Antacids vs H2 Blockers
Most people know what antacids are. Yes, they are the drugs or substances that can neutralize the stomach’s acidic environment. However, the public in general have started to accept this term as the name for all anti-acid drugs when in fact it is not. People who are less familiar with acid-decreasing medications tend to use the term antacid as it is much simpler compared to H2 Blockers and Proton Pump Inhibitors. Well, the latter drugs are the other anti-acidity type of medications that almost have the same function as antacids but differ in their mechanisms of action.
Antacids are substances that tend to counteract the acids of the stomach. Hence, they are more or less bases (the opposite of acids) or basic substances. When the stomachs’ overall acid pH goes dangerously down, the person can feel a little pain at the epigastric area because of too much acidity. This is where antacids come in. They elevate the gastric pH to restore the ideal pH level that is just acidic enough. Famous antacids are Maalox suspensions and Calcium Tums.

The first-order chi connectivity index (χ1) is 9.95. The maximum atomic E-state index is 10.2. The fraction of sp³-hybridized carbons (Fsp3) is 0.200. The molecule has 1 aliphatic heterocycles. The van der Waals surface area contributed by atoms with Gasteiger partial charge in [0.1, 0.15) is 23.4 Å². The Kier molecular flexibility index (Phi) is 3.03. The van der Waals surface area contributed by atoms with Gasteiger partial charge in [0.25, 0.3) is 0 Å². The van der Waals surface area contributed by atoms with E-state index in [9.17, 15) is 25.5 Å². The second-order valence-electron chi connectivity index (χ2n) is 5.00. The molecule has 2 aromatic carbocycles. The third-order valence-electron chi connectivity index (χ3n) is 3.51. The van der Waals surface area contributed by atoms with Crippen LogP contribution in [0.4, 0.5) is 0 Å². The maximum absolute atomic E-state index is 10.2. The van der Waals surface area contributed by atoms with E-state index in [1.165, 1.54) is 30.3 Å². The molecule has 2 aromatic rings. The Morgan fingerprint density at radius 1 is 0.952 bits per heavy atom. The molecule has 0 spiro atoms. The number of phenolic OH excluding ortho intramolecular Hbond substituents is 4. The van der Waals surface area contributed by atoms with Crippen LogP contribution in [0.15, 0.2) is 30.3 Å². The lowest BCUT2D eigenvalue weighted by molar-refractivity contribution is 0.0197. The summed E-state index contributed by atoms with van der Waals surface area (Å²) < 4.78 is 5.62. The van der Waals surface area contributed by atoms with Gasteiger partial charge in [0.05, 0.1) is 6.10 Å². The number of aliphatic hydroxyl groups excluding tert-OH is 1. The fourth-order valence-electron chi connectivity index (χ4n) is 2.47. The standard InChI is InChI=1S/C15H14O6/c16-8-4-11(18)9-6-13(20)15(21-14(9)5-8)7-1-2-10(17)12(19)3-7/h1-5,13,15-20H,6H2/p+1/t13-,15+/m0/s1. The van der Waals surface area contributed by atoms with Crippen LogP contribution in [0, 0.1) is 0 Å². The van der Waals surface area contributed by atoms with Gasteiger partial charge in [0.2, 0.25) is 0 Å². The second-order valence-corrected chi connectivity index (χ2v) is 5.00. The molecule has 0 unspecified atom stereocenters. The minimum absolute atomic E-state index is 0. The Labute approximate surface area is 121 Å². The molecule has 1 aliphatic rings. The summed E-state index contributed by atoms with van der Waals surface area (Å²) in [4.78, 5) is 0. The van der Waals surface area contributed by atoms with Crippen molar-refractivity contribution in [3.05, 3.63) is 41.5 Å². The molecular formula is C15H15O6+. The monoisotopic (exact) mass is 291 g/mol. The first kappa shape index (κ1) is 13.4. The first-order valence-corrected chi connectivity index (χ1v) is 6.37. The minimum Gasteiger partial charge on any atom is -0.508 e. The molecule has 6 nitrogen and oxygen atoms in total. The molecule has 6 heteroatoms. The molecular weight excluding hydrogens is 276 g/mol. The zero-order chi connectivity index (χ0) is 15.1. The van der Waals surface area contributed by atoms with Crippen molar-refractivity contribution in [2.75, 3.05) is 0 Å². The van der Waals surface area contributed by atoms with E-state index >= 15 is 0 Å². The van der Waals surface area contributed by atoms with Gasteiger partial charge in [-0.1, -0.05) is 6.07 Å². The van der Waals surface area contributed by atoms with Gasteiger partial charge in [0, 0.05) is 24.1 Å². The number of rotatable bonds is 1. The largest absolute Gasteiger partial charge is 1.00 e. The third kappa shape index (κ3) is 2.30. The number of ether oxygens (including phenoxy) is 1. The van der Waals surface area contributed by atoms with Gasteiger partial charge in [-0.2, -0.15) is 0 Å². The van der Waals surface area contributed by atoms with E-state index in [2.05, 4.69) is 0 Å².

On the other hand, an H2 blocker’s mechanism of action is very much different from that of antacids. It actually blocks the action of histamine on the gastric wall. This histamine supposedly acts on the wall’s parietal cells making it produce more acid. By blocking it, H2 blockers tend to reduce acidic secretions from the said cells. That is why these drugs are technically known as H2-receptor antagonists. The most well-known H2 blockers are Cimetidine and Rantidine.
Because both classes of drugs are related, they are intended for use for the same cases of dyspepsia and stomach ulcers although their effectiveness has long been surpassed by another group of acid fighters termed as proton pump inhibitors (PPI).
In terms of drug to drug interactions antacids have been observed to decrease the bioavailabilty (the fractional drug dose that goes to the body cells) of some drugs like tetracyclines when used altogether in cases of unstable gastric pH levels.
On the other hand, Cimetidine has been given much criticism because of its inherent ability to affect the body’s normal speed of use (metabolism) and excretion of some drugs by inhibiting some important enzymes of the body like P450. In this regard, drugs like warfarin, lidocaine, calcium channel blockers and many others are carefully administered because Cimitidine may tend to increase these drugs’ serum levels if given concomitantly (altogether).
1. Antacids raise the stomach’s pH level through an acid neutralizing effect to counter acidity whereas H2 blockers inhibit the action of histamine to prevent some stomach cells from producing too much acid.
2. Antacids have a serious issue when given alongside tetracyclines whereas patients using H2 blockers must carefully monitor the blood levels of some drugs administered with it like lidocaine and warfarin since H2 blockers tend to increase the serum levels of other drugs.